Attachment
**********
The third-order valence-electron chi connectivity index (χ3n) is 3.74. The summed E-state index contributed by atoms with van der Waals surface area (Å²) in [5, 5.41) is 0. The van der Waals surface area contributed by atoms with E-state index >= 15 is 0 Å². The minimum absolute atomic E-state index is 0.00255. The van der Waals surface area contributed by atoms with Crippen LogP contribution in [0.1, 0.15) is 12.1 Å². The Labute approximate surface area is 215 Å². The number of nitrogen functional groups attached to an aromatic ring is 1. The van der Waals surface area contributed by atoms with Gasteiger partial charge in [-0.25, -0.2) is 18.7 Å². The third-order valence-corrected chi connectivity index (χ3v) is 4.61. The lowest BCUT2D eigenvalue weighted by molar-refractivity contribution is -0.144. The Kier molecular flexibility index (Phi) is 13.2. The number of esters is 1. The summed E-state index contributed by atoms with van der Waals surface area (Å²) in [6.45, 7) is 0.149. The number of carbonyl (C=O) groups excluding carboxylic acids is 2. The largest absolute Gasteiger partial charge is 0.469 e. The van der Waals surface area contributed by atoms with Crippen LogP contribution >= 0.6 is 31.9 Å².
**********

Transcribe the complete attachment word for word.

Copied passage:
The third-order valence-electron chi connectivity index (χ3n) is 3.74. The summed E-state index contributed by atoms with van der Waals surface area (Å²) in [5, 5.41) is 0. The van der Waals surface area contributed by atoms with E-state index >= 15 is 0 Å². The minimum absolute atomic E-state index is 0.00255. The van der Waals surface area contributed by atoms with Crippen LogP contribution in [0.1, 0.15) is 12.1 Å². The Labute approximate surface area is 215 Å². The number of nitrogen functional groups attached to an aromatic ring is 1. The van der Waals surface area contributed by atoms with Gasteiger partial charge in [-0.25, -0.2) is 18.7 Å². The third-order valence-corrected chi connectivity index (χ3v) is 4.61. The lowest BCUT2D eigenvalue weighted by molar-refractivity contribution is -0.144. The Kier molecular flexibility index (Phi) is 13.2. The number of esters is 1. The summed E-state index contributed by atoms with van der Waals surface area (Å²) in [6.45, 7) is 0.149. The number of carbonyl (C=O) groups excluding carboxylic acids is 2. The largest absolute Gasteiger partial charge is 0.469 e. The van der Waals surface area contributed by atoms with Crippen LogP contribution >= 0.6 is 31.9 Å².